into R6 hexamers comparable to that of HI as indicated by the
changes in near-UV CD, dissociation kinetics and association
equilibrium at low concentrations (Figs. 8b, 9b and 10).
However, these R6 oligomers must differ somewhat from their
counterparts in the case of HI, lispro and aspart. This is revealed
by the formation of larger assemblies (probably di-hexamers etc.)
at high glulisine concentrations (Fig. 10). Remarkably, this type of
assemblies disappears rapidly within the experimental dead time
of the dissociation kinetics (Fig. 9b) reflecting their disassembly
prior to the slow hexamer dissociation.
The other arrays of gray triangles in Fig. 13 represents
allosteric hexamers, in general. The particular conformation
(R6, T3R3 or T6) will be a matter of further discussion. The
arrays of open triangles in the right interval symbolizes T6
hexamers or putative tetramers and dimers being in
equilibrium with T6 hexamers. Other types of oligomers are shown
as assemblies of monomers (open circles).
While the association states of insulin lispro, insulin aspart,
and HI remain essentially unchanged within the experimental
dead time of 10 s, glulisine immediately attains a completely
monomeric state. The rates of changes in the association state
observed in the second phase as illustrated in Fig. 13 for lispro,
aspart, and HI are similar (Table I). Insulin lispro and aspart
approach the monomeric state less completely (Mrel = 1.5,
Table I) than insulin glulisine. The large final state of HI
(Mrel = 4.2, Table I) is in accordance to that measured in
equilibrium experiments (Fig. 1c) and underlines the high
stability of the hexamers.
Equivalent to the observed kinetic changes in the
association state, similar rates were observed also for the CD signals
of lispro, aspart, and HI within the observable interval (Fig. 5,
Table I). In contrast to the corresponding changes in the
association state, significant dead time amplitudes were
observed, particularly in the case of aspart. The changes of the
CD signal of glulisine occurred entirely within the dead time
of the experiment.
Influence of Phenolic Additives and the Mechanisms of Slow Hexamer Dissociation
The influence of formulation excipients on the rates of the
transitions is essential for understanding the dissociation
mechanisms in detail. An increase in the concentration of
excipients did not drive the dissociation constants of glulisine
into the observable interval, confirming that the association
mechanism of glulisine differs from that of the other RAI.
Consequently, systematic studies of the effect of excipients
on the rate of dissociation have been done for lispro and aspart
We have studied the influences of phenolic additives, excess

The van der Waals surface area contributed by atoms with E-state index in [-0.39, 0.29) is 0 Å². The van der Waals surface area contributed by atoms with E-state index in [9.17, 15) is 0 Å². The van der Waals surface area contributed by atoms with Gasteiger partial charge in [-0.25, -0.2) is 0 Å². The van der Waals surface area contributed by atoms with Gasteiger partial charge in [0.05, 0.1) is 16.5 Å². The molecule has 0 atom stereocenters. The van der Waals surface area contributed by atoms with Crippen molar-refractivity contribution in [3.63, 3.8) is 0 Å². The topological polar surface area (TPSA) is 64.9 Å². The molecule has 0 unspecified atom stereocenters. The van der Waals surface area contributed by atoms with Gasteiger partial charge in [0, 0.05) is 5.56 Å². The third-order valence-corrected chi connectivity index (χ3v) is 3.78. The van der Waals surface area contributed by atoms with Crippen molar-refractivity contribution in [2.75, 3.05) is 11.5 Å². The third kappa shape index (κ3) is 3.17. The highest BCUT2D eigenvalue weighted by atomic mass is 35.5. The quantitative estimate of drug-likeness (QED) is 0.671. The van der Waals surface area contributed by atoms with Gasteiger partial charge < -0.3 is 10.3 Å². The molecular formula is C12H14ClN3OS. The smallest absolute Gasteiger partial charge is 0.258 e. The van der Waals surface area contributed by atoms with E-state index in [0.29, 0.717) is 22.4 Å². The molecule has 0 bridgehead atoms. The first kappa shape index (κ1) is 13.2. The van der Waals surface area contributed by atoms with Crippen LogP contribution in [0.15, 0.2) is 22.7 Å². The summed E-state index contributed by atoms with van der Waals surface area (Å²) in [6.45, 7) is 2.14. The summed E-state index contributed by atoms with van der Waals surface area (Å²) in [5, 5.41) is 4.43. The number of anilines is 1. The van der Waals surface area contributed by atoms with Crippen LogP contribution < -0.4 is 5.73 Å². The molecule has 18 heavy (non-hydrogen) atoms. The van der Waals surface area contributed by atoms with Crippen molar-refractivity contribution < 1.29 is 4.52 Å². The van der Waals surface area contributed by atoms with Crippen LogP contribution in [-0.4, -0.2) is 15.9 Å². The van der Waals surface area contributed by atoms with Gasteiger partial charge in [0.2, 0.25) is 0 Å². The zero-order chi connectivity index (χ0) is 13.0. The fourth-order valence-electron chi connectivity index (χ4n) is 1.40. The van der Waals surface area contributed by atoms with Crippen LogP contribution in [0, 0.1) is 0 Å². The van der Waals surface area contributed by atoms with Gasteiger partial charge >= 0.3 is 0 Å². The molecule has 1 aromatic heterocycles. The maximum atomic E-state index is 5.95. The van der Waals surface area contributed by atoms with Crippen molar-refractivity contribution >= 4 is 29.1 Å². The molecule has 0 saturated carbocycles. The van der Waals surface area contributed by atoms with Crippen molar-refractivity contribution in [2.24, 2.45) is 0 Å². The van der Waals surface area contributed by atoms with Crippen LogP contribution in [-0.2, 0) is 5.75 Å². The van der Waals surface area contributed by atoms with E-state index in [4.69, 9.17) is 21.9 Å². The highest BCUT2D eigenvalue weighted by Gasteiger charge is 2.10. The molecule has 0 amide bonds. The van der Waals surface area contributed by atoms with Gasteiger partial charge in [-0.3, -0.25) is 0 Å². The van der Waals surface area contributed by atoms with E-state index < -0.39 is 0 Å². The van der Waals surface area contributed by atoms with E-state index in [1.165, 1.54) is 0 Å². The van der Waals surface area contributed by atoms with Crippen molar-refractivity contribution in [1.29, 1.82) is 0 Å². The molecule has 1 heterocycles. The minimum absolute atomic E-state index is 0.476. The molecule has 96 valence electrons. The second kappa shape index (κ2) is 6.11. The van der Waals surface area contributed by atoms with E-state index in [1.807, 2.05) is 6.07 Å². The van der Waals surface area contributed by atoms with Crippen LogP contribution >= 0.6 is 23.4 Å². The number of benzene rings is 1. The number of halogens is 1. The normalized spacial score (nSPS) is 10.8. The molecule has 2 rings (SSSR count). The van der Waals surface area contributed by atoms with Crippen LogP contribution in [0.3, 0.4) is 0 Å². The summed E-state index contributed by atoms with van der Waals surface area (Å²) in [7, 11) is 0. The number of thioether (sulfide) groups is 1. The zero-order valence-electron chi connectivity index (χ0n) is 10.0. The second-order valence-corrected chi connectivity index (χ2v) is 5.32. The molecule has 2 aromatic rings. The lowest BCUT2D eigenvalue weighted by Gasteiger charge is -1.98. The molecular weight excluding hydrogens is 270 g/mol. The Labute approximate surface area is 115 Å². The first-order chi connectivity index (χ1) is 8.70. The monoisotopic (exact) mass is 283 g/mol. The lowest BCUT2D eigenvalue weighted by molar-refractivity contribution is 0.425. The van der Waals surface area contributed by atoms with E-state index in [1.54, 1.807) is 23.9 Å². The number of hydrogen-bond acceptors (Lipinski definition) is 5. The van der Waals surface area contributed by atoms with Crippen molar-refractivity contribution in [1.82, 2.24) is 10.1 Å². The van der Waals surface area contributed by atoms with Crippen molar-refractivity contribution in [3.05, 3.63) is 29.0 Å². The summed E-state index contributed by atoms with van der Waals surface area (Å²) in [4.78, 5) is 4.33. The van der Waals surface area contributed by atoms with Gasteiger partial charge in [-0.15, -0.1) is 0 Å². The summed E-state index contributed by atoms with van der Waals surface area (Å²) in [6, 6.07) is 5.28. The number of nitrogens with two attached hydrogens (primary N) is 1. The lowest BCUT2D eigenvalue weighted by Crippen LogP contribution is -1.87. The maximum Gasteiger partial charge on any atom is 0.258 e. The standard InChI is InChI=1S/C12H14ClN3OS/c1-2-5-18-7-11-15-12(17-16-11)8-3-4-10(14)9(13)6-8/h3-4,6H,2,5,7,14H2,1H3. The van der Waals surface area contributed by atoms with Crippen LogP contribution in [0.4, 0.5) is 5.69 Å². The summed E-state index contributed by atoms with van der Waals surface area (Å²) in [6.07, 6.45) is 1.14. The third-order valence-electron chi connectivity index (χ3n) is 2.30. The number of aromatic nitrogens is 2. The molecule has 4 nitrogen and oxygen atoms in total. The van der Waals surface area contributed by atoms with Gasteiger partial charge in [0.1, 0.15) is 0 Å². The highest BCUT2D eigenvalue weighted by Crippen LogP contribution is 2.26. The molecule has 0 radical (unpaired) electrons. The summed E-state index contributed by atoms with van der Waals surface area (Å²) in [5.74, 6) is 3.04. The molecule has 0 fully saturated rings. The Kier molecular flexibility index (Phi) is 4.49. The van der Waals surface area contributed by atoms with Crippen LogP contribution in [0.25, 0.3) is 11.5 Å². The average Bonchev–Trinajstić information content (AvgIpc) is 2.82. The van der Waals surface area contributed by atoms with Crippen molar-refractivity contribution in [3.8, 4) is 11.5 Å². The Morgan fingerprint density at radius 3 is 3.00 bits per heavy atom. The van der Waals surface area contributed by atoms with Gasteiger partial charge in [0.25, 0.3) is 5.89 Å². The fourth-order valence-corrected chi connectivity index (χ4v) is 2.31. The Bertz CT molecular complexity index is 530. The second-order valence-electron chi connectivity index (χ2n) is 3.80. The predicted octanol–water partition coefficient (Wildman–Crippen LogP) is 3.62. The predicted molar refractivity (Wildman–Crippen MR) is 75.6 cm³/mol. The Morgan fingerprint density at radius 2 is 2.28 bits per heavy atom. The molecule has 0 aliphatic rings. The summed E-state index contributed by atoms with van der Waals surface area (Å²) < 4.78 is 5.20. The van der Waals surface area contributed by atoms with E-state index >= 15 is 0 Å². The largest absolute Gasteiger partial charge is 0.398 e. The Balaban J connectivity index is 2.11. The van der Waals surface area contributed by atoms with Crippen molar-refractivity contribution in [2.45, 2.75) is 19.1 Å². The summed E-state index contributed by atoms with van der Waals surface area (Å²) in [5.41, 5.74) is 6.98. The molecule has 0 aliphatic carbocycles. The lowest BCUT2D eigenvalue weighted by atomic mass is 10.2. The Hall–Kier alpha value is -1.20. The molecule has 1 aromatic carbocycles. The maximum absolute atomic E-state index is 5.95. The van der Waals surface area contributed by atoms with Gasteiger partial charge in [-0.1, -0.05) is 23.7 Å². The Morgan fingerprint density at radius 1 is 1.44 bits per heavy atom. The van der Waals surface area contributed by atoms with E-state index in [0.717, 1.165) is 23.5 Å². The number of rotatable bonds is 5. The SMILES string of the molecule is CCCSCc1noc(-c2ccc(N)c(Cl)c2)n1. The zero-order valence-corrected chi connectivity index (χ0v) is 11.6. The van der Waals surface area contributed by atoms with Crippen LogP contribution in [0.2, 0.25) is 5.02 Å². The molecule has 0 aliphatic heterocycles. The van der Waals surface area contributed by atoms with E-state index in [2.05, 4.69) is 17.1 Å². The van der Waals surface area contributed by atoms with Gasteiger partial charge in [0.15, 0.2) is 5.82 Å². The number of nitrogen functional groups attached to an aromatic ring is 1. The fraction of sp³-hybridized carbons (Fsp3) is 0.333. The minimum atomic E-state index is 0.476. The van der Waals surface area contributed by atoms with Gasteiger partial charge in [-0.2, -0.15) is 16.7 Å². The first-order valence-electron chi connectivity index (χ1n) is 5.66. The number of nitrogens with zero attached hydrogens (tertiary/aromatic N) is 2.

Zn2+ and glycerol that are the major constituents of
formulations (Supplemental Table I). Glycerol (data not shown) and
excess Zn2+ (Table II) had practically no influence on the slow
dissociation of both lispro and aspart. However, a
considerable influence of m-cresol and equimolar mixtures of phenol
and m-cresol was found for both lispro and aspart. The
concentration dependence of the measured dissociation time
constants is shown in Fig. 6, which can be described by an
empirical equation of the form τ(c) = τ0 + a ⋅ cb, where c is the total
molar concentration in mM and a, b, and τ0 are fit
parameters. τ0 can be considered as dissociation time in the absence of
phenolic additives and reflects the dissociation kinetics of T6
hexamers. We obtained τ0 = 0.27 min and τ0 = 0.32 min for
lispro and aspart, respectively. The values of τ0 are in good
agreement with the results of lifetime measurements (
under comparable conditions. We found no dependence on
insulin concentration of the dissociation time at high
concentrations of phenolic additives. However, a subtle decrease in τ
with decreasing insulin concentration at low concentration of
m-cresol was found (see Table II).
In the light of earlier publications, the long dissociation
times and the strong influence of phenolic excipients on the
dissociation rates are not surprising. Birnbaum et al. (
measured the rate of bivalent metal ion extraction from
Co(II)-R6 hexamers of lispro and HI. Hassiepen et al. (
reported results on kinetic lifetimes of T6, T3R3 and R6
hexamers. Interestingly, the lifetimes were about one minute
for T6, but as large as hours for R6 hexamers. Further
information about the kinetic stability of the Zn(II)- and
Co(II)insulin hexamer complexes has been obtained using the
chromophoric chelator 2,2′,2″-terpyridine as a kinetic probe
). Furthermore, these authors have additionally
discussed the relation between kinetic and thermodynamic
stability in the presence of phenolic ligands and the high
kinetic barrier for the transition to T6.
Altogether, these results have been obtained using elegant
but indirect approaches to measure oligomer dissociation.
Taken together, those results and our direct measurements
of oligomer size indicate that the association state of type II
RAI existing after the dead time (Fig. 13, gray symbols) is still
the R6 state. The measured dissociation is then a slow
transition from the R6 to the T6 state. After this rate-limiting step,
the less stable T6 states dissociate rapidly into monomers. A